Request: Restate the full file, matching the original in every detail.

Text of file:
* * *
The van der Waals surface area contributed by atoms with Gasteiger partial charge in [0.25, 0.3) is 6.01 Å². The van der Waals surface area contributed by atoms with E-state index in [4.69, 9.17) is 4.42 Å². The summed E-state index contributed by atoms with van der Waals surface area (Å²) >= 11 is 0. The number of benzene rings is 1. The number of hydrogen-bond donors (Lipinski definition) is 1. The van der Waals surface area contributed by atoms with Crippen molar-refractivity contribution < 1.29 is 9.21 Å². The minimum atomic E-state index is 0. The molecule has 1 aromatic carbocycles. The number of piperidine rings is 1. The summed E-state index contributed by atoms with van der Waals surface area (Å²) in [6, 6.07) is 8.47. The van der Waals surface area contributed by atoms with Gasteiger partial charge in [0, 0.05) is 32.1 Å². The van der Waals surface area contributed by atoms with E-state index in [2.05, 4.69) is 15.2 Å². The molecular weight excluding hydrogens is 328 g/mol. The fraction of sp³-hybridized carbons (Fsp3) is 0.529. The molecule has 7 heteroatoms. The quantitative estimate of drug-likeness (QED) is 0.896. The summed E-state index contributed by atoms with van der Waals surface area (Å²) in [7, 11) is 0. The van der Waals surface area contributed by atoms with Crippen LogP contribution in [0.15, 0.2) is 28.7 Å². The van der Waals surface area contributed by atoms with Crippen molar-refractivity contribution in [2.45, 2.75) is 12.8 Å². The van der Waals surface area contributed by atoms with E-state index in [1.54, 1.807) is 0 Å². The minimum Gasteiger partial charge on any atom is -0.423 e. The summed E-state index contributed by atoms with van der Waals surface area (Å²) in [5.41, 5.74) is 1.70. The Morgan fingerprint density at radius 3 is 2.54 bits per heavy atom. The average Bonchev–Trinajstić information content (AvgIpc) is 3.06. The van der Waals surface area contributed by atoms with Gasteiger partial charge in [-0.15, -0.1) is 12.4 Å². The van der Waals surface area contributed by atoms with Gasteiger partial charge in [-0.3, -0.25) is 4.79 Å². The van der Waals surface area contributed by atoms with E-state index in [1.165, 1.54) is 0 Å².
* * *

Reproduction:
The van der Waals surface area contributed by atoms with Gasteiger partial charge in [0.25, 0.3) is 6.01 Å². The van der Waals surface area contributed by atoms with E-state index in [4.69, 9.17) is 4.42 Å². The summed E-state index contributed by atoms with van der Waals surface area (Å²) >= 11 is 0. The number of benzene rings is 1. The number of hydrogen-bond donors (Lipinski definition) is 1. The van der Waals surface area contributed by atoms with Crippen molar-refractivity contribution < 1.29 is 9.21 Å². The minimum atomic E-state index is 0. The molecule has 1 aromatic carbocycles. The number of piperidine rings is 1. The summed E-state index contributed by atoms with van der Waals surface area (Å²) in [6, 6.07) is 8.47. The van der Waals surface area contributed by atoms with Gasteiger partial charge in [0, 0.05) is 32.1 Å². The van der Waals surface area contributed by atoms with E-state index in [2.05, 4.69) is 15.2 Å². The molecular weight excluding hydrogens is 328 g/mol. The fraction of sp³-hybridized carbons (Fsp3) is 0.529. The molecule has 7 heteroatoms. The quantitative estimate of drug-likeness (QED) is 0.896. The summed E-state index contributed by atoms with van der Waals surface area (Å²) in [7, 11) is 0. The van der Waals surface area contributed by atoms with Crippen LogP contribution in [0.15, 0.2) is 28.7 Å². The van der Waals surface area contributed by atoms with Crippen molar-refractivity contribution in [2.45, 2.75) is 12.8 Å². The van der Waals surface area contributed by atoms with E-state index in [1.54, 1.807) is 0 Å². The minimum Gasteiger partial charge on any atom is -0.423 e. The summed E-state index contributed by atoms with van der Waals surface area (Å²) in [5.41, 5.74) is 1.70. The Morgan fingerprint density at radius 3 is 2.54 bits per heavy atom. The average Bonchev–Trinajstić information content (AvgIpc) is 3.06. The van der Waals surface area contributed by atoms with Gasteiger partial charge in [-0.15, -0.1) is 12.4 Å². The van der Waals surface area contributed by atoms with Gasteiger partial charge in [-0.3, -0.25) is 4.79 Å². The van der Waals surface area contributed by atoms with E-state index in [1.165, 1.54) is 0 Å².